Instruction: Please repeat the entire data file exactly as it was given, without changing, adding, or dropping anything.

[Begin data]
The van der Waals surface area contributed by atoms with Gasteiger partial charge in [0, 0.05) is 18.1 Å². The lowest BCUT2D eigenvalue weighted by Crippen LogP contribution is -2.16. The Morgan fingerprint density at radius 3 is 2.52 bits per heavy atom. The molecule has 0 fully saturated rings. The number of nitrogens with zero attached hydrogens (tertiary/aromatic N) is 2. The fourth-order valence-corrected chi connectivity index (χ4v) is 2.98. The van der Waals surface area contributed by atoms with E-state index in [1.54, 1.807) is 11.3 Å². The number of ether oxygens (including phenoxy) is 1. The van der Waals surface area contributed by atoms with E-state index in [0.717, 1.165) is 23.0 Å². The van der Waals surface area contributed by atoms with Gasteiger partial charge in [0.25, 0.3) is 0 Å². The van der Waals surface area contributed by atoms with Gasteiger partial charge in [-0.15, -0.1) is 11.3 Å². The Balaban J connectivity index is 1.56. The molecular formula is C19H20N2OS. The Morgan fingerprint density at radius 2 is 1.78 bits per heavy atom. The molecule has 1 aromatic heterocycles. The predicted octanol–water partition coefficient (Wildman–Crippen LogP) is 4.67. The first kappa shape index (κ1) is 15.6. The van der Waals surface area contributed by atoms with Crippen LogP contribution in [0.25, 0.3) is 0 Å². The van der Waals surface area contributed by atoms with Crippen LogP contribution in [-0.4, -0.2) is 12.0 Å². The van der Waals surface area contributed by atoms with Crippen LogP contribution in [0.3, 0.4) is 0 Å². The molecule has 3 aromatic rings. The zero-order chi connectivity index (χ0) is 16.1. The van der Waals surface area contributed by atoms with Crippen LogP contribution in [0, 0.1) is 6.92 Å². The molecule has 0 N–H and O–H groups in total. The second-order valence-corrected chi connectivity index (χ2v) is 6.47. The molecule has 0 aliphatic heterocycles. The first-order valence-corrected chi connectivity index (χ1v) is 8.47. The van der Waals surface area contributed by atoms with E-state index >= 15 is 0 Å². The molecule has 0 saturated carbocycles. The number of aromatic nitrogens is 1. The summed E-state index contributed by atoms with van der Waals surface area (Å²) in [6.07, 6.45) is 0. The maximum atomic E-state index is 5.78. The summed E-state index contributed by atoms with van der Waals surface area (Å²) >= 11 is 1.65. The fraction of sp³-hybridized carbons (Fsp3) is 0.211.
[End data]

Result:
The van der Waals surface area contributed by atoms with Gasteiger partial charge in [0, 0.05) is 18.1 Å². The lowest BCUT2D eigenvalue weighted by Crippen LogP contribution is -2.16. The Morgan fingerprint density at radius 3 is 2.52 bits per heavy atom. The molecule has 0 fully saturated rings. The number of nitrogens with zero attached hydrogens (tertiary/aromatic N) is 2. The fourth-order valence-corrected chi connectivity index (χ4v) is 2.98. The van der Waals surface area contributed by atoms with E-state index in [1.54, 1.807) is 11.3 Å². The number of ether oxygens (including phenoxy) is 1. The van der Waals surface area contributed by atoms with E-state index in [0.717, 1.165) is 23.0 Å². The van der Waals surface area contributed by atoms with Gasteiger partial charge in [0.25, 0.3) is 0 Å². The van der Waals surface area contributed by atoms with Gasteiger partial charge in [-0.15, -0.1) is 11.3 Å². The Balaban J connectivity index is 1.56. The molecular formula is C19H20N2OS. The Morgan fingerprint density at radius 2 is 1.78 bits per heavy atom. The molecule has 1 aromatic heterocycles. The predicted octanol–water partition coefficient (Wildman–Crippen LogP) is 4.67. The first kappa shape index (κ1) is 15.6. The van der Waals surface area contributed by atoms with Crippen LogP contribution in [0.25, 0.3) is 0 Å². The van der Waals surface area contributed by atoms with Crippen LogP contribution in [-0.4, -0.2) is 12.0 Å². The van der Waals surface area contributed by atoms with Crippen LogP contribution in [0.3, 0.4) is 0 Å². The molecule has 3 aromatic rings. The zero-order chi connectivity index (χ0) is 16.1. The van der Waals surface area contributed by atoms with Crippen LogP contribution in [0, 0.1) is 6.92 Å². The molecule has 0 N–H and O–H groups in total. The second-order valence-corrected chi connectivity index (χ2v) is 6.47. The molecule has 0 aliphatic heterocycles. The first-order valence-corrected chi connectivity index (χ1v) is 8.47. The van der Waals surface area contributed by atoms with E-state index >= 15 is 0 Å². The molecule has 0 saturated carbocycles. The number of aromatic nitrogens is 1. The summed E-state index contributed by atoms with van der Waals surface area (Å²) in [6.07, 6.45) is 0. The maximum atomic E-state index is 5.78. The summed E-state index contributed by atoms with van der Waals surface area (Å²) >= 11 is 1.65. The fraction of sp³-hybridized carbons (Fsp3) is 0.211.